Hunting and Fishing News & Blog Articles
First Look: The Barnett HyperFlight EVO Crossbow
The Barnett HyperFlite EVO, the company's new flagship crossbow for 2020. (Barnett Crossbows/)
Many ultra-accurate crossbows have hit the bowhunting market over the last few years, and these often come in narrow, nimble packages (the R26 from Ravin, for instance). The latest flagship crossbow from Barnett was also designed with accuracy in mind. That’s not a surprising goal given their track record—Barnett bows have historically turned in some of the tightest groups in our annual test. The HyperFlight EVO is narrow with a 9-inch axle-to-axle when cocked, but it isn’t exactly nimble. The crossbow weighs a hefty 11 pounds by design, according to one of Barnett’s designers, who compared the EVO to a heavy competition rifle with low recoil and excellent groups—instead of a light-weight field gun that simply gets the job done.
The most interesting aspect of the new design is the position of the cams, which are mounted on a very stiff riser rather than at the end of the limbs. Barnett was focused on eliminating string lift, which can cause cam lean and reduce accuracy. So while the limbs still flex plenty when cocked, the cams remain level. The EVO reportedly reaches speeds of 420 fps with a 380-grain arrow. It shot well at the range, though we couldn’t test the accuracy at any real distance.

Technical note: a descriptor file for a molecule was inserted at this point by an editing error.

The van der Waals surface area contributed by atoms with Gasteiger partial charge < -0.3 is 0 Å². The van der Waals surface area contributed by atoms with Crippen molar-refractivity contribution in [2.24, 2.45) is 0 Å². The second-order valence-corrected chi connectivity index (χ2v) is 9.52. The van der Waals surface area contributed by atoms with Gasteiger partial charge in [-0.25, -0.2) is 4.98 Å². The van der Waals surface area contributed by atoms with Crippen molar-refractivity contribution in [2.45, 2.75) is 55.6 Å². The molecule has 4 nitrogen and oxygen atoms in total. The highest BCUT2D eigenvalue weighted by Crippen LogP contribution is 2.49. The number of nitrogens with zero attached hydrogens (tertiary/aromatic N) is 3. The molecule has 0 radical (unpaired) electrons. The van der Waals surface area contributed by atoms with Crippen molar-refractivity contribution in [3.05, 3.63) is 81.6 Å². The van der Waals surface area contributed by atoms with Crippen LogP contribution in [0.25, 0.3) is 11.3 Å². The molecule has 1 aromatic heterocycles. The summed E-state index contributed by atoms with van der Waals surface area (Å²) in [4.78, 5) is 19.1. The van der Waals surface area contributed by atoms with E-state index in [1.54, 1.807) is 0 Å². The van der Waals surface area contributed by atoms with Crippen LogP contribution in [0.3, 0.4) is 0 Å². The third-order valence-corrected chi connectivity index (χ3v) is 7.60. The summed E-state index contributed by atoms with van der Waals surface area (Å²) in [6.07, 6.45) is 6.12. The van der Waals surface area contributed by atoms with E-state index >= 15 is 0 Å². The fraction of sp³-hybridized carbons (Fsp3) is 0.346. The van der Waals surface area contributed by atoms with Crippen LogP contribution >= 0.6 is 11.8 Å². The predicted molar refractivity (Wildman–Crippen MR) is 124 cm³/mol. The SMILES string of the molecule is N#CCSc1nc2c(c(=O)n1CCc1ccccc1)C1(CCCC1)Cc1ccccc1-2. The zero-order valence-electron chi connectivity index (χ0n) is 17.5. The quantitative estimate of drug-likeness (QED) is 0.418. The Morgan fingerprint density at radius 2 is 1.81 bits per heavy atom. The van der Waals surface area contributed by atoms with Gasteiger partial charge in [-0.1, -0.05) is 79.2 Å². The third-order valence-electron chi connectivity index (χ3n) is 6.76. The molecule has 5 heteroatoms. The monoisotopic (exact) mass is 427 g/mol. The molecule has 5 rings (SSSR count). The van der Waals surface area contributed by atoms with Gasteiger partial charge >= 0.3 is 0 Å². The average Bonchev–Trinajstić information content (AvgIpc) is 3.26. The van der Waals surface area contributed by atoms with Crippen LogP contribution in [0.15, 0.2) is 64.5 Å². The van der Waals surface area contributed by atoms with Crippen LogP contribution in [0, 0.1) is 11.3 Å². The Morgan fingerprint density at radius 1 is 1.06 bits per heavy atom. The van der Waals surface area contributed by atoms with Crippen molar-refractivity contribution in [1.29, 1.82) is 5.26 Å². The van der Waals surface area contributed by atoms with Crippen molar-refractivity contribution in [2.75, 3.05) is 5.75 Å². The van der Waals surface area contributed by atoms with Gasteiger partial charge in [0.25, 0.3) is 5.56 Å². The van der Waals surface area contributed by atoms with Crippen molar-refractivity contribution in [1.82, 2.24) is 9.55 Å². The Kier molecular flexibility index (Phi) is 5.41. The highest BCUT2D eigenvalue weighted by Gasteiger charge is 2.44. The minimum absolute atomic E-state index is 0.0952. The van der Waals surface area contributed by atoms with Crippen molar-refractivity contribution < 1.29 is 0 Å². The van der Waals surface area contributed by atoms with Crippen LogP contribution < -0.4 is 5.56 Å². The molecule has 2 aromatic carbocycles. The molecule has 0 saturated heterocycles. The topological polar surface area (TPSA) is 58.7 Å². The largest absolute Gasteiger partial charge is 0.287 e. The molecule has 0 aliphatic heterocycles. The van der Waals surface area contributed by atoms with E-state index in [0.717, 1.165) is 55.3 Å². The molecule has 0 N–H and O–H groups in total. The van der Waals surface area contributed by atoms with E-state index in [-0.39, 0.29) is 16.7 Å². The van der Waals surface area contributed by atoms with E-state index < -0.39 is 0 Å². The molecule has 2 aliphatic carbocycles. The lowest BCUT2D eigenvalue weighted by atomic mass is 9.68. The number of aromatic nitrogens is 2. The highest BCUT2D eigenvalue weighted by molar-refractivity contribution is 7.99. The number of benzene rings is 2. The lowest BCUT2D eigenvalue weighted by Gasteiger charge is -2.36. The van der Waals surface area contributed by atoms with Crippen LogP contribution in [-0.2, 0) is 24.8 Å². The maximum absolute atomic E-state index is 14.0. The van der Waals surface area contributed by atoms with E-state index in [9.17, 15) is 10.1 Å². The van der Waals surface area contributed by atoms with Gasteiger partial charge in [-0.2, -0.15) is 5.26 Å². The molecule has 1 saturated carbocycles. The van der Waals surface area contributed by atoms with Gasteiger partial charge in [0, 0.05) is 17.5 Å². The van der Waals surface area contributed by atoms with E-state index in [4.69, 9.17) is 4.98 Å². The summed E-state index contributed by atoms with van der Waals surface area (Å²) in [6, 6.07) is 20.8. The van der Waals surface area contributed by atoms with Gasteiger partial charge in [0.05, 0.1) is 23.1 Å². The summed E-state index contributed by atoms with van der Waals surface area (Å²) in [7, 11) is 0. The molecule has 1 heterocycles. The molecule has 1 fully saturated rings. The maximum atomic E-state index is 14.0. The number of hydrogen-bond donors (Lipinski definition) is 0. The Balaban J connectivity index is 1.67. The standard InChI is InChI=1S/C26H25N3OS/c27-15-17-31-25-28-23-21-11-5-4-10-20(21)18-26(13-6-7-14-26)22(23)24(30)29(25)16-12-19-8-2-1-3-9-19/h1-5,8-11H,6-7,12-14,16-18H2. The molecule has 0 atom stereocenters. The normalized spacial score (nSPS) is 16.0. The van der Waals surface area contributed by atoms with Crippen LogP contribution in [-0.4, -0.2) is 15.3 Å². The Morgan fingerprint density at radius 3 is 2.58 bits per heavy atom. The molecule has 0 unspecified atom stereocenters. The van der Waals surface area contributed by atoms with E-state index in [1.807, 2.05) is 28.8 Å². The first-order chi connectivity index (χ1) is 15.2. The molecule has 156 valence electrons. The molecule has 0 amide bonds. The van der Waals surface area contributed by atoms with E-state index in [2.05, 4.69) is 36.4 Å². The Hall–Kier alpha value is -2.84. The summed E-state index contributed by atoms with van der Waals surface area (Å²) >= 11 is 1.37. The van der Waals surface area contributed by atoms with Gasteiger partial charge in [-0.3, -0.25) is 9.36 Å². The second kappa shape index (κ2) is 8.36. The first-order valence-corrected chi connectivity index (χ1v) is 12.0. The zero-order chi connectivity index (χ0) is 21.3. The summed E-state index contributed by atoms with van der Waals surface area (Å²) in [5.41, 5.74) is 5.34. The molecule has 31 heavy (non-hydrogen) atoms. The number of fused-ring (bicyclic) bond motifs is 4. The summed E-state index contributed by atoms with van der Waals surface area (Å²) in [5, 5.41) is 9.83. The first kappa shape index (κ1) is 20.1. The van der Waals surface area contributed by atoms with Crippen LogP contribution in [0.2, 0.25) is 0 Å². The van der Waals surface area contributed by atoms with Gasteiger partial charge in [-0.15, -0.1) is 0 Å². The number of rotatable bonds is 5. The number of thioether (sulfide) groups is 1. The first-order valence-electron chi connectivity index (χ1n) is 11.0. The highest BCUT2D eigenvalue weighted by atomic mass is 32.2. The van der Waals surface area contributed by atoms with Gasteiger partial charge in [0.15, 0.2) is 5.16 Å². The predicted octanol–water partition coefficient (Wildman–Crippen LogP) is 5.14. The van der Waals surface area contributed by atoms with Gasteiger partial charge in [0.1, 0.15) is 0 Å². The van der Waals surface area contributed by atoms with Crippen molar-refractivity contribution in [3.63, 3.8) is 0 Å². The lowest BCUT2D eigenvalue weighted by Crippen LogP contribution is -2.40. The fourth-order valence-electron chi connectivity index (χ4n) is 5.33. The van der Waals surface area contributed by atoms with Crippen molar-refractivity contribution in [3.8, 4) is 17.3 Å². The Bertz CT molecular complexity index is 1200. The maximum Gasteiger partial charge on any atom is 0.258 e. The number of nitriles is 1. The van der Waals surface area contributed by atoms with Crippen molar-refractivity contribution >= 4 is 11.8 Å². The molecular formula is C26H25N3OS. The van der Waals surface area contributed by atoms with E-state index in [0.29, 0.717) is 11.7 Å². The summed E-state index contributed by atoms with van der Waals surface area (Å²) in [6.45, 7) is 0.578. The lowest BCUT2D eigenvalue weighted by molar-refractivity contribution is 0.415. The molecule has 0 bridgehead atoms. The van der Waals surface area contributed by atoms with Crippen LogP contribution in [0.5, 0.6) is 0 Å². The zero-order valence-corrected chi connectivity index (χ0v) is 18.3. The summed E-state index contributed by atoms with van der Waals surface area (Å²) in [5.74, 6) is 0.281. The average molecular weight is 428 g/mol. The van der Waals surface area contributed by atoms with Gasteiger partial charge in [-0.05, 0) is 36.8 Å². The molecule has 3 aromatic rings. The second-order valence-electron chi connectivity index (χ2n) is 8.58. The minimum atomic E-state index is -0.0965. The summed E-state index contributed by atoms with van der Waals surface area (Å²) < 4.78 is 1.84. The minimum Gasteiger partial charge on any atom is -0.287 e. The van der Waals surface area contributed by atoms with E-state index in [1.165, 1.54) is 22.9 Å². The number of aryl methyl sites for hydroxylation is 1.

The new HyperFlite EVO from Barnett features a riser-mounted cam system. (Barnett Crossbows/)
There are plenty of thoughtful touches on the EVO, including a micro-adjustable comb and butt pad, and an adjustable stock for the correct length of pull. It also features a 3-position fold-down handle that’s hollow to accommodate a proprietary shooting stick. The 90-degree angle is suitable for shooting off-hand, the 45-degree bend allows a hunter to anchor the shooting stick on a hip, and the horizontal position folds the grip out of the way entirely. There’s also a two-gear system which makes for faster cocking with the stock-integrated, quick-detach crank cocking device. Though there’s a groove on the stock for a cocking rope, there’s currently no way to draw the crossbow if the in-stock cocking device fails. This is due to the 285-pound draw weight, which is plenty for anyone to pull with a rope, but there’s also no room on the string to place hooks on either side of the wide rail.
The crossbow also incorporates a Trigger Tech trigger and the usual anti-dry fire technology. The finish is a Mossy Oak Break Up Country, and the MSRP is $1,600, which includes the bow, three 22-inch HyperFlite arrows, a 1.5-5x32 illuminated scope, the integrated cocking device, and a quiver.